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Home / Science / Stephen Hawking said, "Intelligence is the ability to adapt to change." But did he really say that?

Stephen Hawking said, "Intelligence is the ability to adapt to change." But did he really say that?



The well-known British physicist Stephen Hawking died in March at the age of 76. In 201

6 he was on the stage of the New Space Exploration Initiative "Breakthrough Starshot" at the One World Observatory in New York. (Jemal Countess / Getty Images)

View nearly every list of "best quotes" from Stephen Hawking, the brilliant theoretical physicist and cosmologist who died recently at the age of 76, and you'll always find this one: 19659003] "Intelligence is the ability to adapt to change."

She was included in a list of quotes from Telegraph's British newspaper and Forbes Magazine, both from his graduation speech at Oxford University. It is on the list of top 10 sayings from Hawking on BrainyQuotes.com and is also on a Hawking Quotes List on goodreads.com. Academic monographs have used it, unused.

The famous MD Anderson Cancer Center at the University of Texas used it in its 2016 Annual Report, with no source. The World Economic Forum has it on its Facebook page. And there are T-shirts for sale with the words printed on the front. Some sites, such as GoodReads.com, refer to Hawking's "A Briefer History of Time," but it's not there.

I included it in a list of Hawking quotes right after his death, but then received an email from a scientist who doubts whether the great scientist has ever really said or written it. I checked different sources and could not find them. I called two Hawking biographers – including one who had Hawking's support for some of their works – and they said they could not name a source and said they did not think he had said that. (I removed the quote from this list.)

Kitty Ferguson, an American science journalist who wrote the book "Stephen Hawking: An Unfettered Mind" in 2010 with the support of the scientist, wrote in an e-mail:

Das sounds like something that Stephen might have said, but I never heard him say it, nor did I read it in any of his own books. I have a very vague recollection that this is attributed to someone other than Stephen, but I can not remember who that was or where I read it. Could it be Machiavelli?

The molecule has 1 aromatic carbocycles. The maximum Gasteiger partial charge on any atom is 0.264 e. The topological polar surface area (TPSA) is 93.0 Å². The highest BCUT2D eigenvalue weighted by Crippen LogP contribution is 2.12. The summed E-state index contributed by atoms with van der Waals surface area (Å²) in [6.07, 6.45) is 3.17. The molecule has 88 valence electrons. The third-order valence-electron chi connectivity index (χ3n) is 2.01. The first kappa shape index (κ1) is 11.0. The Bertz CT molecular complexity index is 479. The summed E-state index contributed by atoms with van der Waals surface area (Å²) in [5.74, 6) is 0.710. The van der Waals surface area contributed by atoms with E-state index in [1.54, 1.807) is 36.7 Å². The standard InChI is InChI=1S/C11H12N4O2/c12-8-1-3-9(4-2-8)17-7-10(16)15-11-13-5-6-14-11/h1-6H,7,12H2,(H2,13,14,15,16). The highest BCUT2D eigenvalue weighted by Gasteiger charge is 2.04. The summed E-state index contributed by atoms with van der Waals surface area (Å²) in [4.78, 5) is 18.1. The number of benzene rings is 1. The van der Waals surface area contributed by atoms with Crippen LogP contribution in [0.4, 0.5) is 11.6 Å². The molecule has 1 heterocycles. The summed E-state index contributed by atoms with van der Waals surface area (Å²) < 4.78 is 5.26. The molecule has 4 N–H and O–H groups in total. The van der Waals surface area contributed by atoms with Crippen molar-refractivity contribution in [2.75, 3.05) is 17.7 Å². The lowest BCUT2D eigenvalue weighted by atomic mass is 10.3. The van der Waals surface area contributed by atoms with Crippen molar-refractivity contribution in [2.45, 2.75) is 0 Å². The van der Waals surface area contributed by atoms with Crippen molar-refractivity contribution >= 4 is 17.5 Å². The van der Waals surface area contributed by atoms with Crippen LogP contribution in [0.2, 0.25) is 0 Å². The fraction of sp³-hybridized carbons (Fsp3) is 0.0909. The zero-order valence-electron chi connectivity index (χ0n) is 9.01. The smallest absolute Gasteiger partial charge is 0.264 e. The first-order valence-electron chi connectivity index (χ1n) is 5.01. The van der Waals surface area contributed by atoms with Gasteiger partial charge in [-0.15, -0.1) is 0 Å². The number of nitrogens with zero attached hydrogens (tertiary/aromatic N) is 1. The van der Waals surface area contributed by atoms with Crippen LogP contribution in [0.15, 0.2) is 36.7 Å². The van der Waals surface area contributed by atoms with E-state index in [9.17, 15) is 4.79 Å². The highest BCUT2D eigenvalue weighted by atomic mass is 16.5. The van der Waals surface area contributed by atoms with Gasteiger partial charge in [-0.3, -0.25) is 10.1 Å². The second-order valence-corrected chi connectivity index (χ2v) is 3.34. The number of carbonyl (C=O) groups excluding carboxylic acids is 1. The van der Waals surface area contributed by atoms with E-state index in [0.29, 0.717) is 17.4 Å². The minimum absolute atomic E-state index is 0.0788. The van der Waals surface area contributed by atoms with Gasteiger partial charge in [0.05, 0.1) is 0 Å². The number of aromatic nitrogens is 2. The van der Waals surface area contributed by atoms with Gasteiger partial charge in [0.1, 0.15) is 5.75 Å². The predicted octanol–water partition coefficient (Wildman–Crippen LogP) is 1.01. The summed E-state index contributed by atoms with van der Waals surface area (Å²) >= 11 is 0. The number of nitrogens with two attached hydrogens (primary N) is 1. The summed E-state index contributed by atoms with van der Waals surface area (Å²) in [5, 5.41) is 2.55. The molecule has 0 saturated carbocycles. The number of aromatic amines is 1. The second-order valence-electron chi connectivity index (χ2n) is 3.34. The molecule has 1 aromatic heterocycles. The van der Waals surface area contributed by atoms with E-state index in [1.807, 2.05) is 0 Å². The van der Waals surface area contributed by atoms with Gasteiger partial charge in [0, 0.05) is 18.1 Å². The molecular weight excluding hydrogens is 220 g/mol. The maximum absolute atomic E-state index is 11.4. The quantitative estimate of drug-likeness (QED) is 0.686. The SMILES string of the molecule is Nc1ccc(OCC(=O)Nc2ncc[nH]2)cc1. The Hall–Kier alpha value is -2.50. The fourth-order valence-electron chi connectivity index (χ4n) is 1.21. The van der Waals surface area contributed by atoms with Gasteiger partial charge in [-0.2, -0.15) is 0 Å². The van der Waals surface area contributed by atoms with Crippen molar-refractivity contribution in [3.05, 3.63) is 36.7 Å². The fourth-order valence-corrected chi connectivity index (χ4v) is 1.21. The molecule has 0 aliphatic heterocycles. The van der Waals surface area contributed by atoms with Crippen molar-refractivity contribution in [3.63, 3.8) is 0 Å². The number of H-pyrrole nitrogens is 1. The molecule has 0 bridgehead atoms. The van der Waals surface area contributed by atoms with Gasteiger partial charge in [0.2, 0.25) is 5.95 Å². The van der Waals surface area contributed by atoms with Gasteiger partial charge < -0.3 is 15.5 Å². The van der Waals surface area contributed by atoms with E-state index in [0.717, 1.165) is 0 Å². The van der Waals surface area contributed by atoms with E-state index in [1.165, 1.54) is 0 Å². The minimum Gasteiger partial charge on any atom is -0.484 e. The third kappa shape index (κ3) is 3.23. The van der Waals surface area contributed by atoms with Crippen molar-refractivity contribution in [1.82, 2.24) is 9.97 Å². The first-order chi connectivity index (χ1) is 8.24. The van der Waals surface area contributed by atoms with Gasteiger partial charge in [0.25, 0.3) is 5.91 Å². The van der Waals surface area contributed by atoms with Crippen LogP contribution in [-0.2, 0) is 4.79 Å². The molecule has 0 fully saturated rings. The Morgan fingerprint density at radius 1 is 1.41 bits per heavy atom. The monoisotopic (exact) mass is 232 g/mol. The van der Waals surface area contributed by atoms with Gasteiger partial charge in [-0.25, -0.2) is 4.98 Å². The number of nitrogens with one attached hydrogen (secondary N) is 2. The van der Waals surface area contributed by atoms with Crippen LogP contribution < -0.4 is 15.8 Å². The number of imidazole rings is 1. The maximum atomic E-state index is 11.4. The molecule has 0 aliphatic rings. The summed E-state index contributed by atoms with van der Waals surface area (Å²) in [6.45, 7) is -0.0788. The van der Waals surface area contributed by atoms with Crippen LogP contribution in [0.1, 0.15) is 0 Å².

Kristine Larsen, author of the 2007 book Stephen Hawking: A Biography, wrote in an email:

I'm not aware of this quote, so I can not give you any guidance

As for his closing speech So it is not clear that he gave one. According to the book "Stephen Hawking: A Life in Science", the results of his final exam at Oxford were at the borderline between a first and a second honors degree, so he had to pass an oral exam and eventually received the first honors.

Why is it important then? At a time when real news, fake and counterfeit messages are considered real, it's important that sourcing be accurate – every time. There should not be a slippery slope allowed.

Although it is not certain that this quote did not come from Hawking, it is worth noting that it is not on its Wikipedia page that has a long list of other Hawking quotes with source material for everyone.

Wrong attributed citations are common, with one of the best known being related to Albert Einstein. He allegedly said, "If the facts do not fit the theory, change the facts." He did not – although he was generally quoted as if he had said it – as you can read here. And Aristotle does not seem to have written, "Educating the mind without educating the heart is not education at all", it was claimed, though the Dalai Lama said something similar.

The definition of intelligence as "the ability to adapt" seems to go back at least until 1905, with other variations explained here.

And the earliest occurrence of the exact phrase "intelligence is the ability to adapt to change" seems – at least online – to be 1991 in a book titled "Uncommon Sense Leadership." The earliest online source attributed to Hawking's quote seems to be this from an Indonesian book in 2009, but there is no source.

Variations of the quote have been published for decades, as in the 1979 book "The Micro Millennium" by Christopher Evans: "Intelligence is the ability of a system to adapt to a changing world." (Page 157)

So, if anyone comes out there's for sure that Hawking's help and provide the source, please.


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